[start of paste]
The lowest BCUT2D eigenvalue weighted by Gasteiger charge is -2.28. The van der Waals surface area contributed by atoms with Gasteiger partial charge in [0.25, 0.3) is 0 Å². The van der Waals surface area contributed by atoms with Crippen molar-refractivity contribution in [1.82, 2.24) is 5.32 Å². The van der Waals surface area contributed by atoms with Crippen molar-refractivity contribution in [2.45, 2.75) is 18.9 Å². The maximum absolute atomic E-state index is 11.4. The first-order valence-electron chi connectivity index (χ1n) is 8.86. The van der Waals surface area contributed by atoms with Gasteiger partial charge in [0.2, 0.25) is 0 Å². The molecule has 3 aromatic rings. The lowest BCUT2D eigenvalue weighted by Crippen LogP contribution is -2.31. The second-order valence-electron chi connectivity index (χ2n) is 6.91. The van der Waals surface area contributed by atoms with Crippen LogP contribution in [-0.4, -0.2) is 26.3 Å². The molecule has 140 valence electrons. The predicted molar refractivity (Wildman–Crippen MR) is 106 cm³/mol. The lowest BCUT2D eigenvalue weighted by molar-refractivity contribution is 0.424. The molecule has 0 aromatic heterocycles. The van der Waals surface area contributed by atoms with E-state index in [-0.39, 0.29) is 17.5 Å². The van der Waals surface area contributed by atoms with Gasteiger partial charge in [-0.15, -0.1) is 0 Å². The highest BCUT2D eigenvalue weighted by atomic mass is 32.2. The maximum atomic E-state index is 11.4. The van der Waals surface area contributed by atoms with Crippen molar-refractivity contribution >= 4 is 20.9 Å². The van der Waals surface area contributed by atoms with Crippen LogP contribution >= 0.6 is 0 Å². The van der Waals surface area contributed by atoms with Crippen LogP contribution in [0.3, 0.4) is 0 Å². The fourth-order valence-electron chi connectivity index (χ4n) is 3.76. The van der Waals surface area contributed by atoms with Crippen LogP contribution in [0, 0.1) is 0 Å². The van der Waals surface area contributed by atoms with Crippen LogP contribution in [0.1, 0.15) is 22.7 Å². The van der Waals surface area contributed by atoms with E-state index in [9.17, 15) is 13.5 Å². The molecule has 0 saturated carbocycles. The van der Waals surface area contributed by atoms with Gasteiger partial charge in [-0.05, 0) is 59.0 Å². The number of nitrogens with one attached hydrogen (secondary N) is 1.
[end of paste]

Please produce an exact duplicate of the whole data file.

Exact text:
The lowest BCUT2D eigenvalue weighted by Gasteiger charge is -2.28. The van der Waals surface area contributed by atoms with Gasteiger partial charge in [0.25, 0.3) is 0 Å². The van der Waals surface area contributed by atoms with Crippen molar-refractivity contribution in [1.82, 2.24) is 5.32 Å². The van der Waals surface area contributed by atoms with Crippen molar-refractivity contribution in [2.45, 2.75) is 18.9 Å². The maximum absolute atomic E-state index is 11.4. The first-order valence-electron chi connectivity index (χ1n) is 8.86. The van der Waals surface area contributed by atoms with Gasteiger partial charge in [0.2, 0.25) is 0 Å². The molecule has 3 aromatic rings. The lowest BCUT2D eigenvalue weighted by Crippen LogP contribution is -2.31. The second-order valence-electron chi connectivity index (χ2n) is 6.91. The van der Waals surface area contributed by atoms with Crippen LogP contribution in [-0.4, -0.2) is 26.3 Å². The molecule has 140 valence electrons. The predicted molar refractivity (Wildman–Crippen MR) is 106 cm³/mol. The lowest BCUT2D eigenvalue weighted by molar-refractivity contribution is 0.424. The molecule has 0 aromatic heterocycles. The van der Waals surface area contributed by atoms with E-state index in [-0.39, 0.29) is 17.5 Å². The van der Waals surface area contributed by atoms with Gasteiger partial charge in [-0.15, -0.1) is 0 Å². The highest BCUT2D eigenvalue weighted by atomic mass is 32.2. The maximum atomic E-state index is 11.4. The van der Waals surface area contributed by atoms with Crippen molar-refractivity contribution >= 4 is 20.9 Å². The van der Waals surface area contributed by atoms with Crippen LogP contribution >= 0.6 is 0 Å². The van der Waals surface area contributed by atoms with Crippen LogP contribution in [0.3, 0.4) is 0 Å². The fourth-order valence-electron chi connectivity index (χ4n) is 3.76. The van der Waals surface area contributed by atoms with Crippen LogP contribution in [0, 0.1) is 0 Å². The van der Waals surface area contributed by atoms with Crippen LogP contribution in [0.1, 0.15) is 22.7 Å². The van der Waals surface area contributed by atoms with E-state index in [9.17, 15) is 13.5 Å². The molecule has 0 saturated carbocycles. The van der Waals surface area contributed by atoms with Gasteiger partial charge in [-0.05, 0) is 59.0 Å². The number of nitrogens with one attached hydrogen (secondary N) is 1.